"Bush will try to work out a deal on spending with the new Democratic majority on Capitol Hill, but will be prepared to veto bills that exceed his total budget or that slice away at defense needs," Bush budget director Rob Portman tells the Washington Times. Portman also suggests that "a center-right coalition could emerge on issues such as spending and extending the 2001 and 2003 tax cuts."
Bloomberg's Kevin Hassett predicts that Treasury Secretary Hank Paulson's overtures to Democrats on fixing Social Security won't result in cooperation. "What Paulson is about to learn is that it will be easy to get Democrats to the table on Social Security. He need only let them write the legislation and agree to every term they dictate. He can offer cosmetic face-saving measures that make the legislation look like a victory for the president. But substantively, he will have to cave on everything."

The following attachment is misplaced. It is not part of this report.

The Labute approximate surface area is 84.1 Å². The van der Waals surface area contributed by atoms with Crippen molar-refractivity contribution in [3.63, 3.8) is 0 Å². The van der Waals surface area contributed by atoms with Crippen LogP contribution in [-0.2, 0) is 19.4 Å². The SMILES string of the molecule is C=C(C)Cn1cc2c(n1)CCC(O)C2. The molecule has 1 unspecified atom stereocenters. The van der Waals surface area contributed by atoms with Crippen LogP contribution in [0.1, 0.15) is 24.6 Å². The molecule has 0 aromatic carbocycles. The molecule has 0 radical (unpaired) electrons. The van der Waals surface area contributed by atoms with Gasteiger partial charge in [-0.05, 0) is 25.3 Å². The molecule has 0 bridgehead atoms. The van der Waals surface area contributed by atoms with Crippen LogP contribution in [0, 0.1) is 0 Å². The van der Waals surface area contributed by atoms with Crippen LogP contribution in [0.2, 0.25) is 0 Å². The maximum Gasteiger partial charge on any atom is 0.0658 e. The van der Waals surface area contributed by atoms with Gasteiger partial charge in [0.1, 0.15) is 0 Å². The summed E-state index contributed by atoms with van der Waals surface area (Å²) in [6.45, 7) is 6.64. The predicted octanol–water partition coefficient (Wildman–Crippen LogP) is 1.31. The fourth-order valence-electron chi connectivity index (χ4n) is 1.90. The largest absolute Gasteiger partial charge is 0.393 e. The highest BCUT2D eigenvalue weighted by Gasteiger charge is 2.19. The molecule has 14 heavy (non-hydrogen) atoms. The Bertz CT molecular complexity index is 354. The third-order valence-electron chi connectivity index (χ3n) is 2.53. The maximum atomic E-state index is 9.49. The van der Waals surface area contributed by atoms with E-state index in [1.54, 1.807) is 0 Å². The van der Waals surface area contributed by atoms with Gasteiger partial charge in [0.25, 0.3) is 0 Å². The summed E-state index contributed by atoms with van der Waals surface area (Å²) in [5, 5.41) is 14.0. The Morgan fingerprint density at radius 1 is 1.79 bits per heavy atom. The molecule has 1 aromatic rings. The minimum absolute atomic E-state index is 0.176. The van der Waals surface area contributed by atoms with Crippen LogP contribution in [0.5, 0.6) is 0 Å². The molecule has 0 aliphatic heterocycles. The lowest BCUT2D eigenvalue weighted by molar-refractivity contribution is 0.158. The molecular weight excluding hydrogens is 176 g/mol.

USA Today writes from the Texas border that the border fence "has come to reflect the disconnect between many landowners here and officials in Washington who see the project as a key part of the nation's strategy to slow illegal immigration. Here, where the impact of illegal immigration is greatest, the fence is widely viewed as an economic and environmental threat... The bill Bush signed does not include money to build the fence, and it's unclear how aggressively Congress will pursue the multibillion-dollar project once Democrats assume leadership of the House and Senate in January."